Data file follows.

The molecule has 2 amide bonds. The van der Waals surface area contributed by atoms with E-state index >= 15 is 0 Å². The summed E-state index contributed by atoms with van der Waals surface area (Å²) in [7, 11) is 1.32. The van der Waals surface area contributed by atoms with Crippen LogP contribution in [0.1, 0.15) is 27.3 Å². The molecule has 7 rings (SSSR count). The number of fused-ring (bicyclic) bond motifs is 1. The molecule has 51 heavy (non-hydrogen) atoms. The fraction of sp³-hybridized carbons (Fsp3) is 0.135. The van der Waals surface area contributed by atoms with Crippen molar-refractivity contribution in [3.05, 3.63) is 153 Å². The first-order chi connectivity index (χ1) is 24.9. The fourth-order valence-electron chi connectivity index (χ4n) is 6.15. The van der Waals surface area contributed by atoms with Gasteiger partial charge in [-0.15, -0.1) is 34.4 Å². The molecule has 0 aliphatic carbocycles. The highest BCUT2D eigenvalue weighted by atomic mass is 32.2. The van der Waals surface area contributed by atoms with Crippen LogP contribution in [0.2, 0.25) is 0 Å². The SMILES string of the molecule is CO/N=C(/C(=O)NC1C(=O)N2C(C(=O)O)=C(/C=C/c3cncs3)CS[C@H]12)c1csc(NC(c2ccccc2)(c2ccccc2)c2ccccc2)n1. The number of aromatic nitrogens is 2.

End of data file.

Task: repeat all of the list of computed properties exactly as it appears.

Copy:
The molecule has 2 amide bonds. The van der Waals surface area contributed by atoms with E-state index >= 15 is 0 Å². The summed E-state index contributed by atoms with van der Waals surface area (Å²) in [7, 11) is 1.32. The van der Waals surface area contributed by atoms with Crippen LogP contribution in [0.1, 0.15) is 27.3 Å². The molecule has 7 rings (SSSR count). The number of fused-ring (bicyclic) bond motifs is 1. The molecule has 51 heavy (non-hydrogen) atoms. The fraction of sp³-hybridized carbons (Fsp3) is 0.135. The van der Waals surface area contributed by atoms with Crippen molar-refractivity contribution in [3.05, 3.63) is 153 Å². The first-order chi connectivity index (χ1) is 24.9. The fourth-order valence-electron chi connectivity index (χ4n) is 6.15. The van der Waals surface area contributed by atoms with Gasteiger partial charge in [-0.15, -0.1) is 34.4 Å². The molecule has 0 aliphatic carbocycles. The highest BCUT2D eigenvalue weighted by atomic mass is 32.2. The van der Waals surface area contributed by atoms with Crippen LogP contribution in [0.2, 0.25) is 0 Å². The SMILES string of the molecule is CO/N=C(/C(=O)NC1C(=O)N2C(C(=O)O)=C(/C=C/c3cncs3)CS[C@H]12)c1csc(NC(c2ccccc2)(c2ccccc2)c2ccccc2)n1. The number of aromatic nitrogens is 2.